Every object, i.e., every object that extends Object, get associated with a "wait set", which is a set of threads. This wait set is manipulated by the wait(), notify() and notifyAll() methods of the Object class. The JLS specifies that, as per Java Thread scheduling mechanism, a thread can be added to a wait set of an object, only when the current thread holds a lock on the object. Meaning that, wait should be called for an object when the currently executing thread holds the lock on the object.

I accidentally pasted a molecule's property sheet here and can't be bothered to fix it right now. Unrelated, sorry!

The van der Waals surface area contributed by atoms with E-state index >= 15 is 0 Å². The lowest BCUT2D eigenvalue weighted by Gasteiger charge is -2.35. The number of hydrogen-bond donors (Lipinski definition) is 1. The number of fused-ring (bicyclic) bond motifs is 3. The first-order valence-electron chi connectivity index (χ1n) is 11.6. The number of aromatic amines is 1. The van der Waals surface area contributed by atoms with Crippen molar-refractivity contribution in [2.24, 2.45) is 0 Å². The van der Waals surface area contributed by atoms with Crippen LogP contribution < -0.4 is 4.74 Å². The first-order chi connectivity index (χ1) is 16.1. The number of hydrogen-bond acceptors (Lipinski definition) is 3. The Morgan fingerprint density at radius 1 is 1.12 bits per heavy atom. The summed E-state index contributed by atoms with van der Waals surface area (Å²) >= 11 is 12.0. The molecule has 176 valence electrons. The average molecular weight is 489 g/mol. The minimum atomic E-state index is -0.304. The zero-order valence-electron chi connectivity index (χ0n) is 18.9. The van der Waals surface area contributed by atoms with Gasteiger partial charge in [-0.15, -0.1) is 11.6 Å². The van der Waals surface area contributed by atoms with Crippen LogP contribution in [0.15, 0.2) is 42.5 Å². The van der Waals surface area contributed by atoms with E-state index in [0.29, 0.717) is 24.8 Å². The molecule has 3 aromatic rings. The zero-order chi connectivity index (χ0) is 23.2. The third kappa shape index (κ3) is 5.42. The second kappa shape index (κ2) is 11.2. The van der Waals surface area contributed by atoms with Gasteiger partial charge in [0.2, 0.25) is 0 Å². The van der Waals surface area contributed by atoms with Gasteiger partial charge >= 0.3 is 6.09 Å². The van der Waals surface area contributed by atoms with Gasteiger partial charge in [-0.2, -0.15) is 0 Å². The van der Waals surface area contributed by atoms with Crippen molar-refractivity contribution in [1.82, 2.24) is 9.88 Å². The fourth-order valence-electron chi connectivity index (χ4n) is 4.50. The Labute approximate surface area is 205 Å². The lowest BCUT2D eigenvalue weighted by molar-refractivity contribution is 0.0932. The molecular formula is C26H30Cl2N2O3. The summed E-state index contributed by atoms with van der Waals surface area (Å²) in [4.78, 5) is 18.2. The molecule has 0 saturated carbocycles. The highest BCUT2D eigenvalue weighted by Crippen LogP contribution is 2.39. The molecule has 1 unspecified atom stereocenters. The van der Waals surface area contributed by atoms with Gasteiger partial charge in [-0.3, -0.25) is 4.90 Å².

As to the reason of "Why" this is so, the programmers of Java might have experience problems with Thread scheduling mechanism, if the threads that call wait() on objects, did not own the locks on them.
You have synchronized using the object h as monitor (a HasRun instance). You are calling wiat() using a different instance, t1 (a Thread). You can only call wait if you've synchronized on the same instance you're using to call wait. Thus, you need to do either
I'm not really sure what you're trying to do, so I don't know which is more appropriate.